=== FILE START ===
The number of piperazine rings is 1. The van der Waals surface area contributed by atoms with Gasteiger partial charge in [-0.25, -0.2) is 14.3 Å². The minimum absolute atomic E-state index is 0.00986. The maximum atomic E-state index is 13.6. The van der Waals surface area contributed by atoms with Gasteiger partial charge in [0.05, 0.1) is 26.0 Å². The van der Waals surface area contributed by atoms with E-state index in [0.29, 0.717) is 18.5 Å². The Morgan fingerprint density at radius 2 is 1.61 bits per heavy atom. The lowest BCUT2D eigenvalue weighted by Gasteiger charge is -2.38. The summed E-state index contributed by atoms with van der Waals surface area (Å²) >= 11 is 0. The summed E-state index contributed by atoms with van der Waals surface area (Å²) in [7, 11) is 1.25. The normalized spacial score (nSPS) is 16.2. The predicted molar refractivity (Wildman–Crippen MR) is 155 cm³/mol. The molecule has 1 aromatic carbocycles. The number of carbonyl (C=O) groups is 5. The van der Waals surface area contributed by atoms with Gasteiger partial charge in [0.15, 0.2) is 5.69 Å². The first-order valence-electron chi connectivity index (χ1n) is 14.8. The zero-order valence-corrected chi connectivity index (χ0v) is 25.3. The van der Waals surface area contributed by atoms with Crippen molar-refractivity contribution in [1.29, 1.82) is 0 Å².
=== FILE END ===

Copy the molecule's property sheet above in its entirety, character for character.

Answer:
The number of piperazine rings is 1. The van der Waals surface area contributed by atoms with Gasteiger partial charge in [-0.25, -0.2) is 14.3 Å². The minimum absolute atomic E-state index is 0.00986. The maximum atomic E-state index is 13.6. The van der Waals surface area contributed by atoms with Gasteiger partial charge in [0.05, 0.1) is 26.0 Å². The van der Waals surface area contributed by atoms with E-state index in [0.29, 0.717) is 18.5 Å². The Morgan fingerprint density at radius 2 is 1.61 bits per heavy atom. The lowest BCUT2D eigenvalue weighted by Gasteiger charge is -2.38. The summed E-state index contributed by atoms with van der Waals surface area (Å²) >= 11 is 0. The summed E-state index contributed by atoms with van der Waals surface area (Å²) in [7, 11) is 1.25. The normalized spacial score (nSPS) is 16.2. The predicted molar refractivity (Wildman–Crippen MR) is 155 cm³/mol. The molecule has 1 aromatic carbocycles. The number of carbonyl (C=O) groups is 5. The van der Waals surface area contributed by atoms with Gasteiger partial charge in [0.15, 0.2) is 5.69 Å². The first-order valence-electron chi connectivity index (χ1n) is 14.8. The zero-order valence-corrected chi connectivity index (χ0v) is 25.3. The van der Waals surface area contributed by atoms with Crippen molar-refractivity contribution in [1.29, 1.82) is 0 Å².